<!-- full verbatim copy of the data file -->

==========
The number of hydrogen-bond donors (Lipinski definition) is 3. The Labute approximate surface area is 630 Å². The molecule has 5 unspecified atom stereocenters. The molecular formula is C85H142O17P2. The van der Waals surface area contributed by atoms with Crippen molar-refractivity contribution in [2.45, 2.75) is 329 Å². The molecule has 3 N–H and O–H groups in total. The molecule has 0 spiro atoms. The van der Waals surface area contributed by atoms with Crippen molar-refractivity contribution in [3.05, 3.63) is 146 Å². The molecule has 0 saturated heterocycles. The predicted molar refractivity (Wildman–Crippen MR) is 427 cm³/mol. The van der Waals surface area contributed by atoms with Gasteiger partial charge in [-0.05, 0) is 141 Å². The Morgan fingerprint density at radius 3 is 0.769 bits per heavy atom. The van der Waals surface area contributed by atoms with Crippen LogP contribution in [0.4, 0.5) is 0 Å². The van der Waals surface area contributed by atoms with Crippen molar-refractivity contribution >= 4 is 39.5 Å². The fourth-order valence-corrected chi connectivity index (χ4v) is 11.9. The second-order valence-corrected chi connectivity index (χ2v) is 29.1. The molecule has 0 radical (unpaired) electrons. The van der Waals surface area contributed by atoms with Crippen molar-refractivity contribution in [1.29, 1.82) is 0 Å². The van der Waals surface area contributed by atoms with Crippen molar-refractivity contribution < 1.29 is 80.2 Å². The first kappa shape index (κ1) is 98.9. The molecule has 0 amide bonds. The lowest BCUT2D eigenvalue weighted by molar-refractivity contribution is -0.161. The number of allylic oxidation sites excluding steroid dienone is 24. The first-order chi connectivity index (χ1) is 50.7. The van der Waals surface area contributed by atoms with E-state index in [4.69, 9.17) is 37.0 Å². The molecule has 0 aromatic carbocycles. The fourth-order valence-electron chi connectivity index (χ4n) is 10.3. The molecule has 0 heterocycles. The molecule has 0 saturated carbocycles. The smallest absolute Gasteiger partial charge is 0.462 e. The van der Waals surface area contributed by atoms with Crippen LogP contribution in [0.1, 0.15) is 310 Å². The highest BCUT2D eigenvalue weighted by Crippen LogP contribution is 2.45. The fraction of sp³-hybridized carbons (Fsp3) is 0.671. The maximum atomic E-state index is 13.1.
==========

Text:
The number of hydrogen-bond donors (Lipinski definition) is 3. The Labute approximate surface area is 630 Å². The molecule has 5 unspecified atom stereocenters. The molecular formula is C85H142O17P2. The van der Waals surface area contributed by atoms with Crippen molar-refractivity contribution in [2.45, 2.75) is 329 Å². The molecule has 3 N–H and O–H groups in total. The molecule has 0 spiro atoms. The van der Waals surface area contributed by atoms with Crippen molar-refractivity contribution in [3.05, 3.63) is 146 Å². The molecule has 0 saturated heterocycles. The predicted molar refractivity (Wildman–Crippen MR) is 427 cm³/mol. The van der Waals surface area contributed by atoms with Gasteiger partial charge in [-0.05, 0) is 141 Å². The Morgan fingerprint density at radius 3 is 0.769 bits per heavy atom. The van der Waals surface area contributed by atoms with Crippen LogP contribution in [0.4, 0.5) is 0 Å². The van der Waals surface area contributed by atoms with Crippen molar-refractivity contribution >= 4 is 39.5 Å². The fourth-order valence-corrected chi connectivity index (χ4v) is 11.9. The second-order valence-corrected chi connectivity index (χ2v) is 29.1. The molecule has 0 radical (unpaired) electrons. The van der Waals surface area contributed by atoms with Crippen molar-refractivity contribution in [1.29, 1.82) is 0 Å². The van der Waals surface area contributed by atoms with Crippen molar-refractivity contribution < 1.29 is 80.2 Å². The first kappa shape index (κ1) is 98.9. The molecule has 0 amide bonds. The lowest BCUT2D eigenvalue weighted by molar-refractivity contribution is -0.161. The number of allylic oxidation sites excluding steroid dienone is 24. The first-order chi connectivity index (χ1) is 50.7. The van der Waals surface area contributed by atoms with E-state index in [4.69, 9.17) is 37.0 Å². The molecule has 0 aromatic carbocycles. The fourth-order valence-electron chi connectivity index (χ4n) is 10.3. The molecule has 0 heterocycles. The molecule has 0 saturated carbocycles. The smallest absolute Gasteiger partial charge is 0.462 e. The van der Waals surface area contributed by atoms with Crippen LogP contribution in [0.1, 0.15) is 310 Å². The highest BCUT2D eigenvalue weighted by Crippen LogP contribution is 2.45. The fraction of sp³-hybridized carbons (Fsp3) is 0.671. The maximum atomic E-state index is 13.1.